A post light, which employed a tubular-lantern light, was established at Bush Point by the Lighthouse Board on May 10, 1894.
While improvements were made at several of the points in the following years, Bush Point remained marked by just a post light. Over a decade after the grounding of the USS Colorado, the Bureau of Lighthouses requested $46,000 for the establishment of a light and fog signal station at or near Bush Point on Puget Sound, noting the following:
This is a low point, and the currents in the vicinity are strong and irregular. Several serious collisions have occurred between Bush Point and Point No Point through inbound and outbound vessels following the shore of Marrowstone Island during foggy weather on account of the echo which can be obtained from it. This aid was petitioned for by the Shipmasters’ Association of America during September, 1918, and was considered by that association as the second most important aid required for Puget Sound.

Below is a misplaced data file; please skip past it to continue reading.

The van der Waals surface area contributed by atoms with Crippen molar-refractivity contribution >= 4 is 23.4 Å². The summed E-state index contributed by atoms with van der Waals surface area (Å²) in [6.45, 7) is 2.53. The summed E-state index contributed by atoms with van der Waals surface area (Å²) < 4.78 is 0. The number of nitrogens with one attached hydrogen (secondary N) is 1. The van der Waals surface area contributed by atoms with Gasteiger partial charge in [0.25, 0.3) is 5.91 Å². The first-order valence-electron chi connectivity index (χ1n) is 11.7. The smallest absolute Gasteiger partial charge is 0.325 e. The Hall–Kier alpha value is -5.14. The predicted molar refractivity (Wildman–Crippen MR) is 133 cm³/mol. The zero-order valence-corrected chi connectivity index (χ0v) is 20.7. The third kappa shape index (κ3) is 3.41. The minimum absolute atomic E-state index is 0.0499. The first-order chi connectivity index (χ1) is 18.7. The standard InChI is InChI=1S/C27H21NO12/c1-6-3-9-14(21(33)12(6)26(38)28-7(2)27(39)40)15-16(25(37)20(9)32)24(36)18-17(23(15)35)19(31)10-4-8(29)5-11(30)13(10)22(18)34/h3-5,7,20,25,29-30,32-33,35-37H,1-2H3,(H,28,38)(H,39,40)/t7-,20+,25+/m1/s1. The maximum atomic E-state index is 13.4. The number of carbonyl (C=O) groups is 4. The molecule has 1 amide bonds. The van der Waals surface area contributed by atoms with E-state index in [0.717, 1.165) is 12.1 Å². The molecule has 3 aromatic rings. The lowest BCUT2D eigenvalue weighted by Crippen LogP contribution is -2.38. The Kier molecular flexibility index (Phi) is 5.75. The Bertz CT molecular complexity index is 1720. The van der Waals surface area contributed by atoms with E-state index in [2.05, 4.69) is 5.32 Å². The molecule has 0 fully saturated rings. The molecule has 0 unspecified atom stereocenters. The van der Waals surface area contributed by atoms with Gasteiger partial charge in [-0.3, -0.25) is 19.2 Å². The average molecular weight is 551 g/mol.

The Bureau repeated its request several times, until $10,000 was allotted in 1930 for an automatic acetylene light at Bush Point. The project was expected to be completed in 1931, but the twenty-foot, pyramidal tower, built of reinforced concrete, was not finished until 1933. Operated by commercial electric power, the semiautomatic light and fog signal were controlled from the residence of a caretaker. The total cost for the project was $6,197.
The light emitted from the lantern atop the square tower was on for five seconds and then off for five seconds, while the horn mounted on the tower sounded a five-second blast every thirty seconds when needed. The fog signal was discontinued in 1976, but the tower still exhibits a light to help mariners navigate through the narrow passage off Bush Point.